It took the enemy two charges to run them down and slay them to the man.  In that time, the Sultan moved his infantry columns out of the path of the enemy charge.  Well, most of his infantry.  The Sultan was shocked to see the 24th Blues stuck in column formation in the path of the enemy charge. They'd gotten into a bit of terrain and were no longer a part of the main force.  As a result they never received the order to advance. The redcoats made short work of them as well. Finally, our cavalry mustered into a battle line and countercharged. They sent the winded enemy flying.  But not before losses were inflicted and the Sultan's battle plans upset.  
Columns just before changing formation to lines.
It fell to the Sultan's Red Guards to save the day. After moving up in column, they fell into a battle line and went straight at the enemy.  At the point of attack, they swept all before them. With both armies nearing the breaking point, an enemy officer cried "All in boys, all in!" and bravely charged our Red Guards. The Sultan's best were able to stand firm against two consecutive charges.  Failing to break our lines, the enemy lost heart and began to flee. Lord Abercrombie asked for terms and the Sultan quickly granted them.
The redcoats charge the Sultan's Red Guards
After two charges, only the Red Guards remain standing.
As the Sultan, I did a poor job of maintaining force integrity and had units tripping over one another trying to advance through a narrow clearing in the center of the board.  One of my favorite things about Maurice is how you're generally limited to activating a single force in a turn.  If you split up your forces, you'll find you can't worry about the single unit of infantry or cavalry left behind.  Fortunately, this was a problem for my opponent Mark as well since we're both rusty at Maurice. Maison du Roi was a key National Advantage as my 2 Guard units did the heavy lifting in the game.

Mark did a great job with terrain deployment.  Dropping terrain in the middle to jam me out the gate was a trick I've not seen before. Sending cavalry in is always a risk in this game but with my foot strung out in march column, it was a great call.  The heroics of my irregular cavalry slowed him down for 2 turns and also nicked him up a bit so it was as they say, a close run thing.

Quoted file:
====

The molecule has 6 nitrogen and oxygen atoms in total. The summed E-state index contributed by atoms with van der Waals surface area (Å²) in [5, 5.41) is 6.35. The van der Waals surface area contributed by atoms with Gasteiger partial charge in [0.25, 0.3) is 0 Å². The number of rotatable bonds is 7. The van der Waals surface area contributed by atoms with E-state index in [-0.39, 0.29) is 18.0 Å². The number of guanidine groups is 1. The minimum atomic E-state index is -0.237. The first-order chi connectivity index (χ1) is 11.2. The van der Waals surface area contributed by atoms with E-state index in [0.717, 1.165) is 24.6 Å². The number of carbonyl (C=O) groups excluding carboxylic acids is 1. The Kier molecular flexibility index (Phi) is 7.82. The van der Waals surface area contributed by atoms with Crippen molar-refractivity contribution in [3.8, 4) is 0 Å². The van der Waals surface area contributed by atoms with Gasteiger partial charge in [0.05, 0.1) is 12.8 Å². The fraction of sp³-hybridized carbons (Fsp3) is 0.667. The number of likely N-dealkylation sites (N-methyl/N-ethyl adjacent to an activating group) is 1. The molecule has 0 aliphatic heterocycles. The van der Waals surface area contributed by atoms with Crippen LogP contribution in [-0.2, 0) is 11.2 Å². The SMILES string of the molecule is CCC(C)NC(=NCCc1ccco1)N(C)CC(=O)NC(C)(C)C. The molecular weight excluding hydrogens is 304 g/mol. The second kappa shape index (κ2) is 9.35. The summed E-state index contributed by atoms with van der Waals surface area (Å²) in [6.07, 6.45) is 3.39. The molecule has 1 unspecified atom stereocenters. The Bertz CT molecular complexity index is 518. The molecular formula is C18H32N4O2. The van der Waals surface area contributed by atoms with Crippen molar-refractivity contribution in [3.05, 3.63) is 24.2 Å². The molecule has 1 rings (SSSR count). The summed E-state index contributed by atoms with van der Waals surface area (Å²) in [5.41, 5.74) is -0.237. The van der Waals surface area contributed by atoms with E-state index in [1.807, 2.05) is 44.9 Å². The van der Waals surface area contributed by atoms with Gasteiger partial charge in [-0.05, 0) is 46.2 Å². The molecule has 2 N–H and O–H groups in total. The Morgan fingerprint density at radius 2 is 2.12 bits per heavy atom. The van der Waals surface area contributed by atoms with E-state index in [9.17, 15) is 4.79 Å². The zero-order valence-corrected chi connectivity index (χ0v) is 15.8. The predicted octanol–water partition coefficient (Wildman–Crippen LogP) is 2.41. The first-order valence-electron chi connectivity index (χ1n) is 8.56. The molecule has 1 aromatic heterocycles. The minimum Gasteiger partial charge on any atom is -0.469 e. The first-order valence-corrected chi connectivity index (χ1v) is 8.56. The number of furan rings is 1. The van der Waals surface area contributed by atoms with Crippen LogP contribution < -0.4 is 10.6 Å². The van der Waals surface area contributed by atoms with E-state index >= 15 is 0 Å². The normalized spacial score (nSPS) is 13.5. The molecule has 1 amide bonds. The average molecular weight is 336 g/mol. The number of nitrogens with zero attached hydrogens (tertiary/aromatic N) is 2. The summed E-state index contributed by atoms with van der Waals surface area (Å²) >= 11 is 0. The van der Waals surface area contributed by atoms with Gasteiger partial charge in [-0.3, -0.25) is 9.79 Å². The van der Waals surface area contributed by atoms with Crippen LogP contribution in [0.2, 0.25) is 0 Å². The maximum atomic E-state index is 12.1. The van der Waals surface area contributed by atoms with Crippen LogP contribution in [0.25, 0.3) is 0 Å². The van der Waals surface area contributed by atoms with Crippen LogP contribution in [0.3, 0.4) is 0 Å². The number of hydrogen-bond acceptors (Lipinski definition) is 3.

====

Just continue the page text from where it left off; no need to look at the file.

Too late for Sofie's Paint Blog and her Saturday Paint Table post, I've got a shot at what's on my table.  It's a SAGA/Dux Brit commish with the always wonderful Gripping Beast figures. After a long run of 15mm, it's good to be back to 28s.  
Here's hoping Santa puts a few new warbands in my stocking for Christmas, and yours too if that's what you want.  If I paint 10 SAGA factions, I believe the 11th is free!  Perhaps I should go back and read the fine print at the Gripping Beast website. 

Sunday, December 15, 2013

Everything's coming up Galatian

Back at it with 15mm.  I've managed to get in some Field of Glory with my Galatians and they've performed well above expectations.  After a loss against the Romans, they broke a Spartan army after a grueling, see-saw struggle and crushed Klay's Pontic army, pike and all. Mind you, it's only the 2nd time I've beat Klay so that alone was cause for celebration.  They also beat a Thrasian army this weekend as well.  Following the military maxim of "reinforce your successes," I've been buffing out my Galatians so I'll have more options when I run them.